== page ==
Here's what you should look out for in the next weather report when planning a sortie shooting pigeons
Most articles written about pigeon shooting mention, at some stage in the proceedings, the weather conditions on the day in question. Indeed, I have written many times, how Paul and I wait for the “right” weather, when planning a sortie. So what, in order of preference, are we looking for?
Wind will determine how pigeons approach your setup and how much the flightline is disrupted by any subsequent shooting. We go to great lengths to avoid firing straight downwind, as the birds’ flightline will invariably be into the wind, and the noise of our shots will carry a long way. This is particularly important in the winter, when rape-feeding pigeons are usually resting up close to the feeding field, and the sound of shooting quickly sends them off to another. To all intents and purposes, the stronger the wind the better, as it also breaks up the big flocks. We spend as much time as necessary pushing resting birds as far from the feeding field as possible, this being achieved far easier when the wind blows.
Roostshooting is completely dictated by the strength of the wind. I never shoot my little wood in anything less than a gale. The birds arrive in much smaller bunches, at a much reduced height, and are reluctant to go far before attempting to get in again. All my memorable roost shoots have taken place on days when the wind has howled, and pigeons have approached their dormitories skimming the fields trying to find shelter from hedgerows and belts of trees.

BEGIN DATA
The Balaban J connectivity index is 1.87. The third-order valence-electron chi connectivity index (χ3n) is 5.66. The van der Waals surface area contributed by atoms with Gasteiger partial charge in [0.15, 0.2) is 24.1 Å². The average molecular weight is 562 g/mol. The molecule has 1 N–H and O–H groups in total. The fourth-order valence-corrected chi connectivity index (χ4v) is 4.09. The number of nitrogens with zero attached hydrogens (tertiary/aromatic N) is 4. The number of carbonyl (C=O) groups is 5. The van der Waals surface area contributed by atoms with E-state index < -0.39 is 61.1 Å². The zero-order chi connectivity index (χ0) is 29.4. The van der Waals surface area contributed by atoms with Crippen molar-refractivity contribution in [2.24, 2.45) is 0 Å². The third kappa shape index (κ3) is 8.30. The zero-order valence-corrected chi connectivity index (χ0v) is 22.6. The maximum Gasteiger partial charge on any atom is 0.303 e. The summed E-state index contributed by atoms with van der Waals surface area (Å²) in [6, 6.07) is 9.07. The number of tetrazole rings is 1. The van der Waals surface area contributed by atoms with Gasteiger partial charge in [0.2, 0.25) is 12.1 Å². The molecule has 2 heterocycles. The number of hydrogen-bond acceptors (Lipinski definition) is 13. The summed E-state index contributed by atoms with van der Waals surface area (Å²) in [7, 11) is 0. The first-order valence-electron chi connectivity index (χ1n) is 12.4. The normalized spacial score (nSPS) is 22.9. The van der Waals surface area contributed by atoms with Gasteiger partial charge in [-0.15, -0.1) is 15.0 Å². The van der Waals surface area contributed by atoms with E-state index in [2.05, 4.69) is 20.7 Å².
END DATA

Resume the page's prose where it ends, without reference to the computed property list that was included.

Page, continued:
Wind direction will also determine where we set up on any given field, so it pays to know what the prevailing wind direction is (generally southwest in this part of the country) and then being aware of a different wind will be beneficial.
I remember sharing a day on peas with the great pigeon fanatic, Will Garfit. A large field of peas had been badly hit all along one side, the flighting birds arriving from behind the hedge line, to sideslip into the prevailing wind to land. It was going to be awkward, to say the least, but with no urgency to tackle the situation, we decided to monitor the weather to see if any change of wind direction was likely. Sure enough, there was a day coming up where the wind picked up and veered north. This had the effect of pushing the flightline into the field from where they turned upwind into the pattern. We set up either side of a prominent oak, shooting 350!
Dry and cloudy
Next, we need the weather to be dry, ideally with a bit of cloud cover, so neither you, nor the pigeons are blinded by the sun. Most of the books I have read advocate trying to set up with the sun behind you, the theory being that the birds will not spot you getting up to shoot if the sun is in their eyes. This ignores the fact that if they can’t see you, there is every chance they can’t see the decoys either! For me, the ideal situation is where approaching birds have the sun behind them, meaning the decoys show up like beacons. I generally have no problem organising the hide so that I keep out of the sun, keeping still as pigeons approach, and wearing sunglasses when appropriate.